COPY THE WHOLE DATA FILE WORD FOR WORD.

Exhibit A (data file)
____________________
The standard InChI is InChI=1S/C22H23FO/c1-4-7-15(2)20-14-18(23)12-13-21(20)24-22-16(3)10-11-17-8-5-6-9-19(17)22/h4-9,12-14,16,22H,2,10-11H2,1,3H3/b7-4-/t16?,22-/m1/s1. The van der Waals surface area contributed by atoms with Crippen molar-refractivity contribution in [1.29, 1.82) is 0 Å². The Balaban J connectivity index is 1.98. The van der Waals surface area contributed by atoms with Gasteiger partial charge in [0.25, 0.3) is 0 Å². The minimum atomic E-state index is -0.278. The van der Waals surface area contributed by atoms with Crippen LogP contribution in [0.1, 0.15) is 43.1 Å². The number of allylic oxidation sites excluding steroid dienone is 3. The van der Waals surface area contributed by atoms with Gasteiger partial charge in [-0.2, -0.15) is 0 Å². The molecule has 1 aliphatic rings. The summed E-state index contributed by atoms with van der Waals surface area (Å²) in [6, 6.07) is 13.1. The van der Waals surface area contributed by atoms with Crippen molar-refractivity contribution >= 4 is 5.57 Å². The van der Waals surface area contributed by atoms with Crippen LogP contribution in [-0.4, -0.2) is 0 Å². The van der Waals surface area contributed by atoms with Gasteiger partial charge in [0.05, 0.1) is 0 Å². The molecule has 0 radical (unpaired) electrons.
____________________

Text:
The standard InChI is InChI=1S/C22H23FO/c1-4-7-15(2)20-14-18(23)12-13-21(20)24-22-16(3)10-11-17-8-5-6-9-19(17)22/h4-9,12-14,16,22H,2,10-11H2,1,3H3/b7-4-/t16?,22-/m1/s1. The van der Waals surface area contributed by atoms with Crippen molar-refractivity contribution in [1.29, 1.82) is 0 Å². The Balaban J connectivity index is 1.98. The van der Waals surface area contributed by atoms with Gasteiger partial charge in [0.25, 0.3) is 0 Å². The minimum atomic E-state index is -0.278. The van der Waals surface area contributed by atoms with Crippen LogP contribution in [0.1, 0.15) is 43.1 Å². The number of allylic oxidation sites excluding steroid dienone is 3. The van der Waals surface area contributed by atoms with Gasteiger partial charge in [-0.2, -0.15) is 0 Å². The molecule has 1 aliphatic rings. The summed E-state index contributed by atoms with van der Waals surface area (Å²) in [6, 6.07) is 13.1. The van der Waals surface area contributed by atoms with Crippen molar-refractivity contribution >= 4 is 5.57 Å². The van der Waals surface area contributed by atoms with Crippen LogP contribution in [-0.4, -0.2) is 0 Å². The van der Waals surface area contributed by atoms with Gasteiger partial charge in [0.05, 0.1) is 0 Å². The molecule has 0 radical (unpaired) electrons.